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Deloitte global mobile survey reflects apps saturation, potential for NFC to take off

A recent Deloitte survey of mobile users around the world turned up both surprising and unsurprising reflections of the market.

Surprising? That app downloads have leveled off and even declined, which the company said points to app saturation among users and a mature market.

Unsurprising? The sharp divide between smartphone and feature phone users on price, and the fact that Wi-Fi use continues to grow.

The full Global Mobile Consumer Survey report examines the input from nearly 38,000 wireless users around the world, but Deloitte has made public some of the U.S.-specific data. This is the company’s third edition of the report offering insight into consumer purchasing habits, wants and trends.

Craig Wigginton, vice chairman and U.S. telecommunications sector leader for Deloitte, said that while there is still a lot of potential in the apps marketplace over the long term, the number of app downloads and per-app spending actually decreased between 2012 to 2013, with the greatest decrease coming from tablets.

“That one surprised me a little bit initially, but when you really think about it, I think what’s happening is a natural saturation in the marketplace with smart devices and the features, functions and apps that come along with them,” Wigginton said. “A lot of it comes around more sophistication in the process — it’s less of plaything.”

He said that when people initially bought smart devices and app stores were new, people downloaded lots of apps as they played around to figure out which ones worked the best for them. Core social media and commerce apps are likely to be pre-loaded on devices now, Wigginton added, and the ecosystem is maturing.

“People know what they want. They know what works, and they have things carried over or backed up now,” he said. He also noted that tablets have a longer product life than smartphones and as those devices have been around longer, people have settled on their app choices and have less need to download new apps regularly, particularly if they stay within a device ecosystem for upgrades. The decrease in app downloads registered at 13% among U.S. consumers, but was consistent across other countries including Brazil (downloads decreasing 36%), Argentia (down 17%) and Mexico (down 14%). Wigginton said the survey data still indicates that more than two mobile apps are being downloaded in a typical month, for more than $1 apiece — a mature market rather than a red-hot one.

“The toy factor has gone down a little bit,” he said.

Another interesting bit of data to come out of the survey was the sharp divide in how price sensitive feature phone owners are (yes, there are still plenty out there) compared to smartphone owners. Out of a list of nine important criteria in a wireless device, smartphone owners ranked price dead last, behind attributes such as battery life, size, brand and whether a device had a touchscreen. Feature phone owners ranked price as the first factor they consider.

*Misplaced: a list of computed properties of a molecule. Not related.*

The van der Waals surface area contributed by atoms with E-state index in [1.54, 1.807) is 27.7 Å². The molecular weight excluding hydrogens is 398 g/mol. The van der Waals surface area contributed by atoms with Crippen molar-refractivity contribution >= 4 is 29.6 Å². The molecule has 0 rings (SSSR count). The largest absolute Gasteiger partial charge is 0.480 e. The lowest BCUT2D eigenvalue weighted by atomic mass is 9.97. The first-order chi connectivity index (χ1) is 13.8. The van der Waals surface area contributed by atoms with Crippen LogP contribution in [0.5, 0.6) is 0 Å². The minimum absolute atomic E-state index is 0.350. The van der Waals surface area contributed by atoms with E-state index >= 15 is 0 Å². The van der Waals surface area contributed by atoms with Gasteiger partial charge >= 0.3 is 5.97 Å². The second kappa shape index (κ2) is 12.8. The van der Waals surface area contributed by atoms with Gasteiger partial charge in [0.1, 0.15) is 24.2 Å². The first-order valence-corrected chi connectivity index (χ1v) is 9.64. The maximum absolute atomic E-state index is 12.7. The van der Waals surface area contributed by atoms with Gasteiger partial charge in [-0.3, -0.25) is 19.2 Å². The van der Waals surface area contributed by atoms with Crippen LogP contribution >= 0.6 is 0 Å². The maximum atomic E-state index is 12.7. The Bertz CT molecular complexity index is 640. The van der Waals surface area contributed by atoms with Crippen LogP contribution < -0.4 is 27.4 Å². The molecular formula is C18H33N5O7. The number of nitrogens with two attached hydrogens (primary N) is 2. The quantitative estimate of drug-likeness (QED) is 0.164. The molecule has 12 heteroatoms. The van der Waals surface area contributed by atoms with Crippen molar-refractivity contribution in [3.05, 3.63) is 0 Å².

Wigginton also noted a small but significant data point in near-field communication. About 10% of respondents had NFC payment capabilities on their phones — a small figure overall, but reflective of a 103% increase from the prior year. And of those who had NFC, more than a third had used it within the previous month. And of the 8% of survey participants who self-identified as early adopters of technology, nearly 60% had used NFC for mobile payments.

“It’s a small but loyal niche following,” Wigginton said — but he added that it may be the beginning of mobile payments finally gaining traction in 2014.

The survey revealed that Wi-Fi has come to dominate the mobile browsing experience to that point that 2/3 of consumers said that they most often connect their smartphones to Wi-Fi rather than a mobile network when using the Internet. U.S. customers also said that they would be willing to spend more to get faster speeds, with 41% indicating they would pay more for three-to-five-times faster speeds and nearly 10% willing to pay $30 on top of their current rates. Consumers who have already adopted LTE are more likely to seek out faster Wi-Fi alternatives.

For more information on the report, which also addresses BYOD trends, click here.

ABOUT AUTHOR

Kelly Hill
Kelly Hill
Kelly reports on network test and measurement, as well as the use of big data and analytics. She first covered the wireless industry for RCR Wireless News in 2005, focusing on carriers and mobile virtual network operators, then took a few years’ hiatus and returned to RCR Wireless News to write about heterogeneous networks and network infrastructure. Kelly is an Ohio native with a masters degree in journalism from the University of California, Berkeley, where she focused on science writing and multimedia. She has written for the San Francisco Chronicle, The Oregonian and The Canton Repository. Follow her on Twitter: @khillrcr

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